Social implications

The purpose is to better understand an Indigenous perspective on enhancing a connection to culture within the Corrections system.

Originality/value

Rather than using a list of competencies to shape behaviors and experiences that people practice, the underlying assumption is to encourage cultural multiculturalism framework competency development by focusing on experiences and events important to objectives related to improving diversity.

Details

Equality, Diversity and Inclusion: An International Journal, vol. 39 no. 2
Type: Research Article
ISSN: 2040-7149

Keywords

Article
Publication date: 1 March 2010

Theresa M. Glomb

Although researchers have suggested that aggression is multiply determined, most studies examine only a small set of predictors, focusing on either situational or…

Abstract

Although researchers have suggested that aggression is multiply determined, most studies examine only a small set of predictors, focusing on either situational or individual or reciprocal motives. Research has not studied extensively the relative strength of multiple antecedent sets. Using questionnaire data (n = 366), the current study examines eleven antecedents of employees engaging in aggression: situational antecedents (i.e., procedural, distributive, and interpersonal justice; organizational, work group, and job related stress), individual difference antecedents (i.e., Type A behavior, trait anger, reactions to anger), and reciprocal effects (i.e., being the target of aggression). Individual difference antecedents and being the target of aggression influence the frequency with which employees report engaging in aggression. Situational antecedents are not significant predictors once other antecedents are taken into account.

Details

International Journal of Organization Theory & Behavior, vol. 13 no. 2
Type: Research Article
ISSN: 1093-4537

Content available
Book part
Publication date: 4 September 2020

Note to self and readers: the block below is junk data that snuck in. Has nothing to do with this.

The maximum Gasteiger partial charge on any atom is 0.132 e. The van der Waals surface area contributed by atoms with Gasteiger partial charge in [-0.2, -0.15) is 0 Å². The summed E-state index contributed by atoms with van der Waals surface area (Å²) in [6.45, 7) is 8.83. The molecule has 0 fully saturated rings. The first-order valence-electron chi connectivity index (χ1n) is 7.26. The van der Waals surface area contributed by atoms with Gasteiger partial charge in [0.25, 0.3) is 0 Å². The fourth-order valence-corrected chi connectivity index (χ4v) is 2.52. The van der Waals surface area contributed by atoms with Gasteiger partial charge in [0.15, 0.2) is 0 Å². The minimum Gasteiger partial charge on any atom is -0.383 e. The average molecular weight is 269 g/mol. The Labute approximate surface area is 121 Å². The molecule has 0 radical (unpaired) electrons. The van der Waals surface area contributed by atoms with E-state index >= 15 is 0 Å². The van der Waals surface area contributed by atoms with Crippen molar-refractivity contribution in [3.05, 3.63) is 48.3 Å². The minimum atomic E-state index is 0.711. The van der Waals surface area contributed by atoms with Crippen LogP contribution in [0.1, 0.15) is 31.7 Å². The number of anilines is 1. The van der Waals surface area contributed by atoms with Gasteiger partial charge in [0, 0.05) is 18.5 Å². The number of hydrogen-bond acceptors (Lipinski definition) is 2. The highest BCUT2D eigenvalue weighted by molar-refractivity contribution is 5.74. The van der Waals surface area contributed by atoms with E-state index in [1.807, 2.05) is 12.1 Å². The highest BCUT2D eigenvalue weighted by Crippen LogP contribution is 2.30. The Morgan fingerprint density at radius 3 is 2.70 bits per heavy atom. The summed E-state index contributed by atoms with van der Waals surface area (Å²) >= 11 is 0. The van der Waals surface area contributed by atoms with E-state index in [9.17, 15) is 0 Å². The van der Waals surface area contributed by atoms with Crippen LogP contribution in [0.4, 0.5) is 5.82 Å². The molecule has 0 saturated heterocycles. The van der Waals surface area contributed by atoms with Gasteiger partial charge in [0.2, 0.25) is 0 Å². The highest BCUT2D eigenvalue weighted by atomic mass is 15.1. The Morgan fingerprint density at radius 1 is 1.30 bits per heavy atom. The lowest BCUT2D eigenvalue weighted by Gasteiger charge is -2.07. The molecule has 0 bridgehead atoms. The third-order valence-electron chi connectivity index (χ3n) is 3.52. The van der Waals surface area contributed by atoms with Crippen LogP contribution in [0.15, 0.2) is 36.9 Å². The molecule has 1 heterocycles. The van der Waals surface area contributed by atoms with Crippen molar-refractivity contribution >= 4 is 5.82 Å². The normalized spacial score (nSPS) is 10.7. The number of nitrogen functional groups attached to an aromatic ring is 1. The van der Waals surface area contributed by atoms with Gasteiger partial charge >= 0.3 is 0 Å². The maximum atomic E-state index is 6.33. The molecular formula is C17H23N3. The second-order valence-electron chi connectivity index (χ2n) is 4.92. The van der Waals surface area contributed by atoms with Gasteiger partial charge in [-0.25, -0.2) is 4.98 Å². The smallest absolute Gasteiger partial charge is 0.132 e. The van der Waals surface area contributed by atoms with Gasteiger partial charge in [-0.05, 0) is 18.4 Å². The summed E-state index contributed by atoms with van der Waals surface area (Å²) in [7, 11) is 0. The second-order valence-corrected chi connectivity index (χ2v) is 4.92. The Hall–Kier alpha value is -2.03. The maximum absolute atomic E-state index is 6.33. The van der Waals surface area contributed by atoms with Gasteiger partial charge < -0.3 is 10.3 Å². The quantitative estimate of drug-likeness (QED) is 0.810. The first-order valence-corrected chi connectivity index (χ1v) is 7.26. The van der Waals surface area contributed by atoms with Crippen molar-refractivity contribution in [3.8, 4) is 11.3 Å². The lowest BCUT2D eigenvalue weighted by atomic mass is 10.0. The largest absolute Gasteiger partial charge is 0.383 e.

Abstract

Details

Studies in Law, Politics, and Society
Type: Book
ISBN: 978-1-83982-297-1

Book part
Publication date: 21 December 2010

James L. Nolan

Purpose – This chapter considers the consequences on liberty in relationship to the development of the international problem-solving court movement.

Abstract

Purpose – This chapter considers the consequences on liberty in relationship to the development of the international problem-solving court movement.

Design/methodology/approach – The research, which relies principally on ethnographic fieldwork in six different common law countries (England, Ireland, Scotland, Australia, Canada, and the United States), explores the development of local problem-solving courts in each jurisdiction. These include drug courts, community courts, domestic violence courts, and mental health courts. The ethnographic fieldwork was supplemented with data from various other sources, including government reports, parliamentary debates, evaluations of individual court programs, publications issued by various advocacy groups, media accounts, public statements and articles by problem-solving court judges, and analyses of specialty courts in law reviews and other academic journals.

Findings – The research reveal that the five countries outside of the United States demonstrate greater concern with protecting the dignity of the court, due process, and individual rights – or what the Australians refer to as open and natural justice.

Originality/value – It is the first large-scale comparative study of problem-solving courts in the common law countries where the movement is most advanced.

Details

Social Control: Informal, Legal and Medical
Type: Book
ISBN: 978-0-85724-346-1

Article
Publication date: 4 December 2020

Martha Jane Paynter, M. Leslie Bagg and Clare Heggie